1. Big Cats
Tigers are the largest jungle cat species, yet they are in danger of extinction owing to habitat degradation and poaching. The second-largest rainforest cat, the jaguar, faces similar issues and is endangered but can still be found in the Orinoco and Amazon river basins.
Jaguars can swim and fish, and they prefer to hunt at night; their prey includes frogs, freshwater fish, turtles, rodents, deer, and caiman. Leopards are rainforest cats that can be found from Asia to Africa, though several species have become extinct or exceedingly rare in recent years.
2. Small Cats
There are numerous minor rainforest cat species in addition to the large rainforest cats. The leopard cat is found in Asia, whereas the margay and ocelot are found in the Americas. Small cats can be as small as a house cat or as large as a dog. The majority of species hunt at night, both on the forest floor and in the canopy of the rainforest.
3. Small Mammals
The fishing genet is a small animal that feeds fish but does not like to swim; rather than chasing prey in the water, it attracts fish from the riverbank and dives in to catch them. Mongooses are small mammals that prey on snakes, insects, eggs, small mammals, and birds. New World jungle carnivores such as giant anteaters and armadillos devour ants and termites, whereas armadillos eat snakes, mice, lizards, and insects that they dig out of the ground.
Sloth bears are found in Sri Lanka and Southern India, where they eat termites; the sun bear is closely similar in Southeast Asia. The following are examples of rainforest omnivores: Bats, squirrels, opossums, raccoons, coatimundis, and wild pigs.
4. Non- Mammal Species
Because tropical rainforests are densely populated with giant insects, insectivorous birds are prevalent. Flycatchers are a family of birds that wait for insects to fly by before swooping in to collect them; other species spend their entire lives pursuing swarms of army ants (which themselves eat insects primarily).
In rainforests, raptors such as hawks and owls eat tiny mammals, while the giant harpy eagle hunts monkeys. Frogs and toads also eat insects in the rainforest. Pythons and boas are enormous snakes that suffocate their prey. Crocodiles like the caiman eat whatever animals in the rainforest come their way, including small mammals and birds.
Tropical Rainforests In the US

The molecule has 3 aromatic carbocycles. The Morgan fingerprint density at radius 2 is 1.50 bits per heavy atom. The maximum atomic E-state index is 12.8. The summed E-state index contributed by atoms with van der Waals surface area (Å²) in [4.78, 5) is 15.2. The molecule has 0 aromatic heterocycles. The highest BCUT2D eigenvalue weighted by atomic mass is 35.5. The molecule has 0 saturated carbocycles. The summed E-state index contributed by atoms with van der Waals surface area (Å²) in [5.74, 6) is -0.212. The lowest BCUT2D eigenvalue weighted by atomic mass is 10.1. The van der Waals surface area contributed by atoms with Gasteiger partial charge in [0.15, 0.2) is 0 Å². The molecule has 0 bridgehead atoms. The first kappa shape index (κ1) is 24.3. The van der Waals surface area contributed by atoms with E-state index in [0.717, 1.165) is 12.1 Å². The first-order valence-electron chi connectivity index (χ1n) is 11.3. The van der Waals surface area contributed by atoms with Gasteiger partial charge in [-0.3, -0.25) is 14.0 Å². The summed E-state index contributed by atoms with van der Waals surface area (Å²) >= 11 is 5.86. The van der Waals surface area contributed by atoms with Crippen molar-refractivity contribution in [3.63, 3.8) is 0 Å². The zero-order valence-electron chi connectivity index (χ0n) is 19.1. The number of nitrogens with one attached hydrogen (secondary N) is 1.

Although the United States has rainforests, almost all of them are temperate. Though the United States has an extensive area of land and many geographic features. A few parts of the country has favorable climate condition though this may not be the case with other factors. Even with these dynamic characteristics, America has many rainforests home to many creatures, rare or endangered.
1. Hamakua Coast
The Hamakua Coast rainforest, located on the Big Island of Hawaii’s coast, is home to spectacular waterfalls and lush vegetation. A plus is that you’ll be surrounded by two volcanos, Mauna Kea and Kohala, and several other animals in the rainforest while you travel through the rainforest.
2. Hoh Rainforest
The Hoh Rainforest, located on the Olympic Peninsula in western Washington State, is one of the country’s largest temperate rainforests. Although the park is currently protected from economic exploitation, the forest was severely logged for much of the twentieth century. And it’s simple to see why the trees were so highly valued as you look up at the towering trees in amazement.
3. Appalachian Temperate Rainforest
The Appalachian temperate rainforest, which spans the southern Appalachian highlands from south Virginia to North Carolina, Georgia, and Tennessee, receive over 60 inches of rain every year.
4. Chugach National Forest
The Chugach National Forest in Alaska, known as a sub-polar rainforest, has something remarkable for a rainforest: a bald eagle population that exceeds that of the contiguous 48 states combined. In the past, Russian fur- trappers lived in the rainforest.
5. El Yunque National Forest
El Yunque National Forest in northern Puerto Rico is the only tropical rainforest managed by the US Forest Service. Instead of spruce, you’ll discover palms, dwarf broadleaf trees, and beautiful orchids, as well as several wildlife animals in the rainforest, found nowhere else in the United States, such as rare fruit bats, little tree frogs known as coqu, and the endangered Puerto Rican amazon (a type of parrot).
The growing population is taking over the forest land leading to loss of trees and habitat for all kinds of wildlife species making their lives hanging upside down. If this continues, more and more species will go extinct, which would lead to an imbalance in the ecosystem. This might even lead to the end of the world. So proper steps should be taken to protect our wildlife plants and animals in the rainforest to have a healthy and safe life.